However, while much attention is being paid to potential big-ticket transactions, it should be noted that growth bilateral defence ties need not be confined to purchases. Rather, with the PAF aiming to produce its own FGFA under Project Azm, a range of Russian suppliers could find opportunities – which are opaque and less conspicuous – in Pakistan in materials, aircraft design and engineering, and propulsion. In fact, it would be an approach with precedence considering how the Klimov RD-93 powers the JF-17.

Interestingly, Rostec had offered the United Arab Emirates an option to jointly develop a lightweight next-generation fighter in February 2017.[27] According to Pakistan Aeronautical Complex (PAC), its Aviation Design Institute (AvDI) is responsible for securing the “core multidisciplinary technologies required for any advanced air vehicle,” including “aerodynamics, antennas, fly-by-wire, payloads, sensor fusion, stealth [and] structures.”[28] PAC requires AvDI to secure both short-term solutions and pursue long-term research and development work in those domains.

Engagement on this front could be a mutually-beneficial boon for both Russia and Pakistan. It would equip the latter with the technologies and expertise it needs to bring its FGFA to fruition, while the latter scales its ongoing development work, thus making its own next-generation projects more affordable.

[1] “Naval Vice Chief calls on Commander-in-Chief Russian Federation Navy.” Associated Press of Pakistan. 31 July 2018. URL: (Last Accessed: 06 August 2018).

[2] Maxim Kislyakov. “Weapons of Russia: sales growth or stagnation?” Army Standard. 01 August 2018. URL: (Last Accessed: 06 August 2018).

[3]  Press Release. “Foreign Minister Sergey Lavrov’s remarks at the Vivekananda International Foundation New Delhi, December 11, 2017.” The Ministry of Foreign Affairs of the Russian Federation. 11 December 2017. URL: (Last Accessed: 11 February 2018).

[4] Farhan Bokhari. “Pakistan buys initial batch of four Mi-35s.” IHS Jane’s Defence Weekly. 24 August 2015. URL: (Last Accessed: 12 February 2018).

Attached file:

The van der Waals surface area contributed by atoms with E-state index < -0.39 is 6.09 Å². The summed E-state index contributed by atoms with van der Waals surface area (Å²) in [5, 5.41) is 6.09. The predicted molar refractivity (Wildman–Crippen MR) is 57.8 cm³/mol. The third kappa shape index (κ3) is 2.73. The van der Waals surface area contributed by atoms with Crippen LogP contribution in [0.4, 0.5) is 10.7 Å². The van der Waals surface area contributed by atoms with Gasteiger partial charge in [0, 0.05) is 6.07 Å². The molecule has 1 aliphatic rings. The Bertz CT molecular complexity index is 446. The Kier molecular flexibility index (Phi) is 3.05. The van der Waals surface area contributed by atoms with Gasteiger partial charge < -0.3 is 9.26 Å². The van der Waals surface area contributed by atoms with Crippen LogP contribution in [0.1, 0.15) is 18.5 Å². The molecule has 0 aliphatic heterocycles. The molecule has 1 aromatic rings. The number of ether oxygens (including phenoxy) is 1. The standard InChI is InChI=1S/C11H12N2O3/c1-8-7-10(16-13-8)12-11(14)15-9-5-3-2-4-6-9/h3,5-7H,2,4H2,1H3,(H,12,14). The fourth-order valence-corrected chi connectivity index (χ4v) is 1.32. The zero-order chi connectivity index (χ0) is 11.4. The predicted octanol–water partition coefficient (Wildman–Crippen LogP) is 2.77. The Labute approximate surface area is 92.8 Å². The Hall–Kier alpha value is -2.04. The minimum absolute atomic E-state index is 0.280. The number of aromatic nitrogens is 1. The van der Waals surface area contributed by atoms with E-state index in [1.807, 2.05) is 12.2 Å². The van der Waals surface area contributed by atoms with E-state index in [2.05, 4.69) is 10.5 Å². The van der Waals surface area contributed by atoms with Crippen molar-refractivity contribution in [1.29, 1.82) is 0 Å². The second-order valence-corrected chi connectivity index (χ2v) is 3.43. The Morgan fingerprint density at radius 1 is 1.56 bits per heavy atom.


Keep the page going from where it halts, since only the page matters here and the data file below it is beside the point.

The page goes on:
[5] Ibid.

[6] Press Release. “Rosoboronexport to Debut at IDEAS-2016 in Pakistan.” Rostec. 22 November 2016. URL: (Last Accessed: 12 February 2018).

[7] John Kennedy. “General Staff Requirement (GSR) New Assault Rifle.” Soldier Systems. 16 July 2018. URL: (Last Accessed: 06 August 2018).

[8] “Pakistan intends to purchase Russian AK-103 assault rifles.” TASS. 13 June 2016. URL: (Last Accessed: 06 August 2018).

[9] Anton Kulikov. “Russia to punish India with Pakistan’s help for failing 5th-generation fighter project. Pravda. 03 August 2018. URL: (Last Accessed: 06 August 2018).

[10] Maxim Kislyakov. Army Standard. August 2018.

[11] Ibid.

[12] Ibid.

[13] Ibid.

[14] “With CAATSA, the U.S. is Trying to Make Russia Hurt.” Stratfor. 28 May 2018. URL: (Last Accessed: 06 August 2018).

[15] “India set to get US waiver on missile deal with Russia.” Times of India. 25 July 2018. URL: (Last Accessed: 06 August 2018).

[16] “US Seeks Waiver On Nations Buying Arms From Russia, India Not Mentioned.” NDTV. 22 July 2018. URL: (Last Accessed: 06 August 2018).

[17] Pranab Dhal Samanta. “US may offer air defence system to block S-400 missile deal with Russia.” The Economic Times. 27 June 2018. URL: (Last Accessed: 06 August 2018).

[18] Maxim Kislyakov. Army Standard. August 2018.

[19] Farhan Bokhari. “Pakistan official confirms Su-35 talks.” IHS Jane’s Defence Weekly. 18 September 2015. URL: (Last Accessed: 23 December 2017).

[20] Farhan Bokhari. “Briefing: Defending the borders.” IHS Jane’s Defence Weekly. 02 November 2016.

[21] Ibid.

[22] Ibid.

[23] “Pakistan and Russia can conclude an agreement on the purchase of Su-35 fighters”. RIA Novosti. 05 April 2018. URL:

[24] Ibid.

[25]Jon Grevatt. “Indonesia outlines details of Su-35 offset programme.” IHS Jane’s Defence Industry. 23 August 2017. URL: (Last Accessed: 06 August 2018).

[26] “US cuts Pakistan defence aid by 75% to $150m, counter terrorism rider junked.” Khaleej Times. 2 August 2018. URL: (Last Accessed: 06 August 2018).

[27] Jill Aitoro. “Russia’s Rostec to co-develop 5th-gen fighter with UAE.” Defense News. 20 February 2017. URL: (Last Accessed: 06 August 2018).

[28]  Promotional Information. “Aviation Research, Indigenization and Development.” Pakistan Aeronautical Complex. 2018. URL: (Last Accessed: 31 July 2018).